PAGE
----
Thursday, May 14, 2009

Hess-Biber: Am I Thin Enough Yet? - Cult of Thinness Book Analysis

"Am I Thin Enough Yet?: The Cult of Thinness and the Commercialization of Identity"


**Whenever it says "according to research" etc. No documentation was required by the professor because it was a summary of information written or summarized and sourced by the author of the book and contained in the book itself.

Number 1 is an introduction that tells the methods used during the Author's Research.

Number 2 summarize the content of the book including historic examples and current trends.

Number 3 is my reaction/opinion of the book and the Research.

Number 4 contains suggestions on updating the research content supplied in the book

Originally written: November 13, 2006

1. Hess-Biber develops the argument that a “cult of thinness” exists amongst women (and a small portion of men) in society. It is a reaction to economical, social and emotional oppression from men throughout history. According to Hess-Biber, this patriarchy still exists today and is commonly found in the media and advertisements. She explains that eating disorders stem from ideal body types being socially constructed and culturally defined.

While working at Boston College she was intrigued by the majority of eating disorders being reported by women. She sought to investigate this unsettling trend. She devised a study that would examine the source of these events. She conducted a survey with 395 participants (71% female) gathering information concerning their family dynamics and views of themselves and their diet/exercise programs. She also conducted a multi-year study on 60 college-aged women that amassed information from throughout that period of their lives. These studies have great value when examining the lives of young people and their interaction with society. She focuses on the impressionability of children and their ways of coping with stress, emotion, and body image. She examines how a person’s childhood sets the stage for how they cope with struggles later in life. Hess-Biber continuously stresses that people’s self-esteem and self-worth should not be derived from other people, only one’s inner self.

2. Like a cult, women with eating disorders are trapped in a vicious cycle of ritualistic purging and traditions. They strive to attain the ‘perfect’ body, but in their eyes, that status will never be attained. They worship the world around them… the sexy models, actresses on television, their friends and family members who look better than they do. They are soaked with envy and jealousy. When something goes wrong in their lives, they binge and use food as their only refuge. Minutes later, they purge themselves, removing the evil activity that they had partaken. They remove the sin and follow it with acts of contrition to atone for what they had done.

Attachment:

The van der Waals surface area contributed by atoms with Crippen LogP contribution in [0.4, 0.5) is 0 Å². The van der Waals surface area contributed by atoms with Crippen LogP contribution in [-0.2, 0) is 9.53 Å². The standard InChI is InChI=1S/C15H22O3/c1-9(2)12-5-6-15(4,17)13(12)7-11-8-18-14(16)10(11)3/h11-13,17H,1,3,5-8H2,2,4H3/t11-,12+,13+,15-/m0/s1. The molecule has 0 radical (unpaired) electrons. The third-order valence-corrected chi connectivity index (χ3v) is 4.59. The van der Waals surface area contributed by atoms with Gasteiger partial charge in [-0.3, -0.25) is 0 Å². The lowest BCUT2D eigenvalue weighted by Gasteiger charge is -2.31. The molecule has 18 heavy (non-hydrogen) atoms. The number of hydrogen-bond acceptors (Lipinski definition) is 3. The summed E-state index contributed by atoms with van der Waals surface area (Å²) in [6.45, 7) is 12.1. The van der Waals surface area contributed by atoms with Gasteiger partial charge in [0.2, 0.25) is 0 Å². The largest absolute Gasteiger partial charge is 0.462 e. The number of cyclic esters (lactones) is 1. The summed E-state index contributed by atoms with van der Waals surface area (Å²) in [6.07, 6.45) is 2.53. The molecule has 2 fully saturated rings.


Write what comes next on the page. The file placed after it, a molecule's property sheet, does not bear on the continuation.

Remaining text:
In our culture, there is a lot of pressure on females to be pretty. Sources such as magazines and television shows keep reinforcing the need to be perfect means to be skinny. To get a great boyfriend you must be thin. Many young women feel pressured by family members to stay thin. Delia was the first girl Hess-Biber spoke about in chapter one. Her mother often told Delia that she needed to lose weight and be thin so she could marry a rich man. Her mom was a “trophy wife” so she should live up to that standard. In a similar way, parents have controlled young women for centuries, convincing them that they must be beautiful in the eyes of culture to exist.

During 10th century China, they viewed foot binding as a symbol of beauty. This was a painful procedure that permanently disfigured the foot into a club and severely limited there physical mobility. In performing this ritual, it showed the power that a man, the head of the household, had over his family. One of the main reasons for this tradition was to keep young girls pure until marriage. The restriction on mobility limited the number of sexual encounters a girl could potentially have. In Chinese society, marriage was the only way for parents to get value out of a daughter. They were instantly famous and fortunate if their daughter married a wealthy man of nobility. Women were the lowest of all the lows. During the Victorian era, corsets were the fetish of choice to accentuate a slim waist. Men would decorate their wives with these tight garments that restrict mobility. These restrictions lead to more dependence and submission toward their husbands. More recently, during the post-WWII era, the rise of the flappers caused an increase in cases of anorexia as women attempted to get the perfect body and increase individualism. Women, throughout time, have used their bodies to gain power in a man’s world.

Self-help advertisements fill all types of media nowadays. Many show the type of women that are most desirable in our culture. They entice women to do whatever is necessary to achieve that image. Capitalism and greed has caused many corporations to exploit women and their desire to belong. Magazines offer beauty advice and advertisements for the newest cosmetic surgery. These ads point out which body parts start to fail first and which need the most help. Corporations are relying on the susceptibility of women to gain profit. On the other side of the coin, obesity is on the rise. Bombarded with ads for snack foods and fast food targeted at women, corporations want America in a cycle of destruction. The health & wellness industry is a multi-billion dollar business. To be what everyone else wants, you must change yourself. Women (and some men) are viewing themselves in the mirror and hating how they look solely because they do not fit the ideals found in magazines or the movie screen. They will spend $100’s on the latest fad diets and health supplements as they battle to achieve perfection. Are they pleasing everyone, but themselves? The story of Janet in chapter 4 demonstrates this. She lost a ton of weight and had stomach-stapling surgery, but she gained it all back and was saddened about how here life had changed. Nothing was better when she was thinner, compared to when she was fat. Her husband was not showing her any extra concern and she did not feel any better about herself inside. She only was happy when she left her husband and started losing weight to please herself, not everyone around her.